Moscow, Soviet Union November 28, 1942

On this date in 1942, while the Battle of Stalin­grad was still being fought, 12 Free French fighter pilots and their ground crews, flying from newly lib­er­ated Syria in the East­ern Med­i­ter­ra­nean, landed at their Iva­novo training cen­ter, 125 miles north­east of the Soviet capital, Moscow. Earlier in the year, in March, Gen. Charles de Gaulle, leader of the Free French govern­ment-in-exile, had ordered into being a new group of French fighter pilots and ground crew (Groupe de Chasse 3, or GC3, 3rd Fighter Group) and offered their ser­vices to Soviet leader Joseph Stalin to fight along­side the Soviet air forces. De Gaulle wanted Free French forces represented on every front of the war and Stalin was game enough. The admin­is­tration of U.S. Presi­dent Franklin D. Roose­velt had turned down a simi­lar offer of ser­vices de Gaulle made after the Japa­nese attack on Pearl Harbor. The British, by con­trast, were more than willing to accept de Gaulle’s offer. At least seven Royal Air Force squadrons were entirely manned by Free French pilots, air­crew, and mecha­nics, and indi­vid­ual French avia­tors served in many other British or Commonwealth units.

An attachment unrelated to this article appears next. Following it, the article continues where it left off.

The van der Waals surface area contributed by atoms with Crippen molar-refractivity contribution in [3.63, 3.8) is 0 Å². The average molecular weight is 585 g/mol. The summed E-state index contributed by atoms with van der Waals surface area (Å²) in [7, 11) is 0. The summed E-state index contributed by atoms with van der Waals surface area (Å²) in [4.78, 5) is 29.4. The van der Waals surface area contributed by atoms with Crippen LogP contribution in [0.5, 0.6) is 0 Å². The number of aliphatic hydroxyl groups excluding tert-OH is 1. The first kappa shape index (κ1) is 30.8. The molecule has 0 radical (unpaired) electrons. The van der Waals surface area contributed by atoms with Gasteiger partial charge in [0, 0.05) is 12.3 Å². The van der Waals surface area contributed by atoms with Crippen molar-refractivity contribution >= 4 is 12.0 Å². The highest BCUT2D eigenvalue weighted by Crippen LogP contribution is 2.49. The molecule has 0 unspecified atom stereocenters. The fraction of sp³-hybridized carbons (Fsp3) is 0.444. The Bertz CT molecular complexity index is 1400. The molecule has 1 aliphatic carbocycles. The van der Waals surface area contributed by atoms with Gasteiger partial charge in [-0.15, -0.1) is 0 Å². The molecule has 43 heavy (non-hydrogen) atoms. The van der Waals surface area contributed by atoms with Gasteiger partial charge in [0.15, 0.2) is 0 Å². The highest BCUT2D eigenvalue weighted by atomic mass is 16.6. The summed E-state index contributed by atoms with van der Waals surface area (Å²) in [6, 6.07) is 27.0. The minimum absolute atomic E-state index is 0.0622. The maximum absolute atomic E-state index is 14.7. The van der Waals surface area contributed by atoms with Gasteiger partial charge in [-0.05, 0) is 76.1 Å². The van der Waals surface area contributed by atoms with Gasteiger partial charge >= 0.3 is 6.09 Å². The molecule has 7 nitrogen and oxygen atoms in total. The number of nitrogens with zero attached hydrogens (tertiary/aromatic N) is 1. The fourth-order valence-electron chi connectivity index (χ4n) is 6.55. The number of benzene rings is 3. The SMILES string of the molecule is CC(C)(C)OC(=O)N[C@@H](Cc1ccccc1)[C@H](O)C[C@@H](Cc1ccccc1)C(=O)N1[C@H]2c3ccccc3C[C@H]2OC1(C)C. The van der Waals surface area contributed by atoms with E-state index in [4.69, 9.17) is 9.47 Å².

Flying Soviet-built Yak fighters that sported the Soviet 1st Air Army star roundel and the French Nor­mandy em­blem, the Nor­mandie Squad­ron (GC3, later reor­ganized into a regi­ment of three squad­rons) saw its first com­bat mission in March 1943 when it flew escort for Soviet ground-attack bombers. On April 5, 1943, Nor­mandie pilots had their first two kills. The next month, Field Marshal Wil­helm Keitel, chief of the Ober­kom­mando der Wehr­macht (Supreme High Com­mand of the German Armed Forces), signed an order that Normandie fighter pilots were to be shot if captured.